This border is once again under siege; only the barbed wire is missing. Soldiers are back again, but this time it is western troops. As early as 1990, Austria deployed forces along the border to turn away illegal immigrants. Since then, night after night, 18-year-old recruits stretch out on their stomachs, a few hundred metres apart, staring into the dark through nightvision binoculars. The soldiers are on duty for weeks at a time, through both the ice and snow of winter and hot, mosquito-ridden summers.
Their reward is a 'catch.' A young Carinthian trooper has stopped a 28-year-old Romanian who lies face down, and he exults: "Amazing, for weeks nothing, and then two in two days." The once quiet border is at its liveliest at night when men, women and entire families with children attempt to sneak through the forest, past the watching soldiers.
While they patrol, their superiors play strategic games and smugglers are the main enemy. Technically, they are probably better equipped than their military and police adversaries; they listen to official radio transmissions and monitor troop movements. When one of their hideouts is discovered and dismantled, they quickly find another. They have time, they have money and enough clients who cannot complain.
People are transported in hammocks secured under railway wagons. They are crammed into hollow spaces in tour buses from which air conditioning systems have been removed. Some die from suffocation during the journey. Several years ago, smugglers simply threw eight dead Tamils from Sri Lanka onto the grass verge of a motorway parking area between Vienna and Salzburg.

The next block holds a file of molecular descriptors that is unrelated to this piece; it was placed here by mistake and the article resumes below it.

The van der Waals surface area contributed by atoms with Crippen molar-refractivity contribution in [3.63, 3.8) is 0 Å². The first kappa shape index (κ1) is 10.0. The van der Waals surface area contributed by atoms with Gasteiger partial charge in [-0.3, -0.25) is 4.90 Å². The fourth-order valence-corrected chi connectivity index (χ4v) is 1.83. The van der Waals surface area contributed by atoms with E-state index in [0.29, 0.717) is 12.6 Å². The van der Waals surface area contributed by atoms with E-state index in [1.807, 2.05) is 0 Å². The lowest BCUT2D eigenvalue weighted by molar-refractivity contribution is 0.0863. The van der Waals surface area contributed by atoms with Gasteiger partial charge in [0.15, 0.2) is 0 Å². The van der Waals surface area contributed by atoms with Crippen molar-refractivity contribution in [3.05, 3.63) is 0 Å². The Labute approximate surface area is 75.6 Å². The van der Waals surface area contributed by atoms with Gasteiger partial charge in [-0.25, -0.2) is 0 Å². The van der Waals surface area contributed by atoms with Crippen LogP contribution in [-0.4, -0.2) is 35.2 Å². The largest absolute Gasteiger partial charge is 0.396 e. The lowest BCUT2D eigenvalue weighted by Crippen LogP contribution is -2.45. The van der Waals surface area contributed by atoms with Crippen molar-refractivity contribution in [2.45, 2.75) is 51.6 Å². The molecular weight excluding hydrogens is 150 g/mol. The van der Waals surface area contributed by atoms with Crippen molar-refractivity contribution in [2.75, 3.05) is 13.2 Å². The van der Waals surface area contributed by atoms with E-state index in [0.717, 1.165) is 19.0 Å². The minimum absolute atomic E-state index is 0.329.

Would-be refugees lie prostrate on top of freight wagons, near overhead power lines. There have already been many fatalities because of electrocution. One Kurd had to be cut free recently when he was unable to escape from his hiding place aboard a train. Smugglers advise their 'customers' to wrap wet cloth around themselves to outwit the army's thermo-binoculars, but this ploy works best in winter when it is easy to freeze to death.
People try to enter Europe for a variety of reasons, but the border here is closed to all of them - refugees whose very lives are threatened and those who merely wish for a better life
But what happens to them when they are expelled?
Austria has a treaty with Hungary allowing for the return of 'illegals' without any bureaucratic obstacles. Budapest has agreed to take back an almost unlimited number of asylum seekers and migrants because it wants to join the European Union and hopes that later, with European technical and financial support, it can shift the problem to its own eastern border.
Earlier this year, when journalists gained access to the Hungarian detention centre at Gyor near the Austrian border they found it hopelessly overcrowded with men, women and children all packed together in a single desolate barrack, cut off from information and with only emergency rations for food. And who knows what the situation is in other centres along the outer wall of Fortress Europe?
A NARROW ESCAPE
Traffickers trying to smuggle 30 Kosovars and Albanians into Italy in October began tossing young children into the Adriatic Sea when Italian police intercepted them.
Nine children, including several babies, were thrown into the waves in a rush to unload the rubber raft, but police dived into the water and rescued them.
"The crew had pistols. They threw the children in the water because the police were drawing near," one would be refugee told journalists later. "They threw in a baby of four months."
A local police chief said, "We almost couldn't believe our eyes. There was a moment we couldn't move." The group, including the children, were later reported to be doing fine.
Source: Refugees Magazine issue 113 (1999)